Since the electronic label 1 according to the preferred version of the invention preferably has the shape of a socket, it can be advantageously housed in the neck of the bottle 2, around the stem 31 of the atomizer 3, while allowing the contents of the bottle 2 that are not shown to pass through its center to exit the bottle 2.
The reading and/or writing of the information in the electronic label 1 is done without contact using an inductive reading/writing device. The modulation frequency used for this purpose is preferably low, for example roughly 125 kHz, in order to facilitate reading and/or writing when the electronic label 1 is located in the product, for example a liquid product, contained in a bottle 2 or under a metallic dispenser top 3.
The dimensions of the electronic label 1, generally roughly several millimeters, are minimized, for example, relative to the diameter of the stem 31 of the atomizer 3, in order to make it difficult to attempt to destroy it by electromagnetic coupling.
According to the invention, there are several versions of attaching the electronic label 1 within the bottle 2.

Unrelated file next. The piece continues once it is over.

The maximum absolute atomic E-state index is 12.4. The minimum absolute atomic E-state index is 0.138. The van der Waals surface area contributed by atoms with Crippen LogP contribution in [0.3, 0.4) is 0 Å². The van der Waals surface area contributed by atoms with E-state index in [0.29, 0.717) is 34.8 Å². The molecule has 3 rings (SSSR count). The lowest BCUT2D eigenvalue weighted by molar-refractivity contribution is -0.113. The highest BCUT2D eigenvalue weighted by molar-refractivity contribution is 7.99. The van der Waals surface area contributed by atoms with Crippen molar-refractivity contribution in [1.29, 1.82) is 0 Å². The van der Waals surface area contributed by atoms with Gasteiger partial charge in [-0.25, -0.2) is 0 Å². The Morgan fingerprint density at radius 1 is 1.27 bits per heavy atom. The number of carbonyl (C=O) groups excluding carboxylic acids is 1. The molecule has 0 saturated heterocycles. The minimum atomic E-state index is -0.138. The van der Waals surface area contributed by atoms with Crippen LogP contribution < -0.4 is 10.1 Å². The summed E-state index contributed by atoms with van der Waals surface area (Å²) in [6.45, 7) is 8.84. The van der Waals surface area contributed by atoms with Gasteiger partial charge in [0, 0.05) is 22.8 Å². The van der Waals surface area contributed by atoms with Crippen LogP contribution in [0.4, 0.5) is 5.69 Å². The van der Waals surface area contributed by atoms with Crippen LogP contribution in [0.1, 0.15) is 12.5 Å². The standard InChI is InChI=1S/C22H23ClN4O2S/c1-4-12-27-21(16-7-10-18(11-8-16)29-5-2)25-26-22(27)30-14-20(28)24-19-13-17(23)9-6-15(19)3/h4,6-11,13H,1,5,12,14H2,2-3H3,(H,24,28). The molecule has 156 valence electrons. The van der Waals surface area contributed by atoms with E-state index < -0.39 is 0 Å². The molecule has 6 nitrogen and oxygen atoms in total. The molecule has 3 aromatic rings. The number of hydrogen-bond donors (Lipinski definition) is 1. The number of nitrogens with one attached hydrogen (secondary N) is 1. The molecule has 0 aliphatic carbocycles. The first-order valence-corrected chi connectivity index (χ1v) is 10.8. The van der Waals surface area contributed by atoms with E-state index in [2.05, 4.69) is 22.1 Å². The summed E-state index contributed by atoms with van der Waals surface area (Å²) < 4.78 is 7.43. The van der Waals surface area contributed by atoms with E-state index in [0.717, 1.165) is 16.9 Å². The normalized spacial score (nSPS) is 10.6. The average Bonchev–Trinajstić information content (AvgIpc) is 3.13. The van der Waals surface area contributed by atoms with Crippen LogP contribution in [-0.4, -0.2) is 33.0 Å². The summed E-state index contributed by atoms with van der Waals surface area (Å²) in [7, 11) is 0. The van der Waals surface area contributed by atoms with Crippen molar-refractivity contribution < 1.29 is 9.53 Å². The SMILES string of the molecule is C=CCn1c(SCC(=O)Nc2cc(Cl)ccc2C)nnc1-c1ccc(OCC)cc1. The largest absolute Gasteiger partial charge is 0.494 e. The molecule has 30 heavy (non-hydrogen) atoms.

In one variant illustrated in
In another variant, the electronic label 1 and the body of the dispenser top 3 are combined in a capsule 4, preferably watertight, likewise called a “sock”. This sock 4, the lower portion of which is shown in a sectional diagram in
In still another variant illustrated in
In a variant illustrated in
One skilled in the art will understand that the aforementioned variants are given by way of example and that other means of attachment of the electronic label 1 in the bottle 2 are possible.
In the above-described examples, the container labeled by the electronic label 1 is a bottle 2, and the dispenser top 3 is an atomizer. Other types of containers and/or dispenser tops are conceivable, however, within the framework of the invention. The container can be provided with, for example, an applicator top, a push-button top such as is used at present for liquid soap, a metering top, a valve, etc.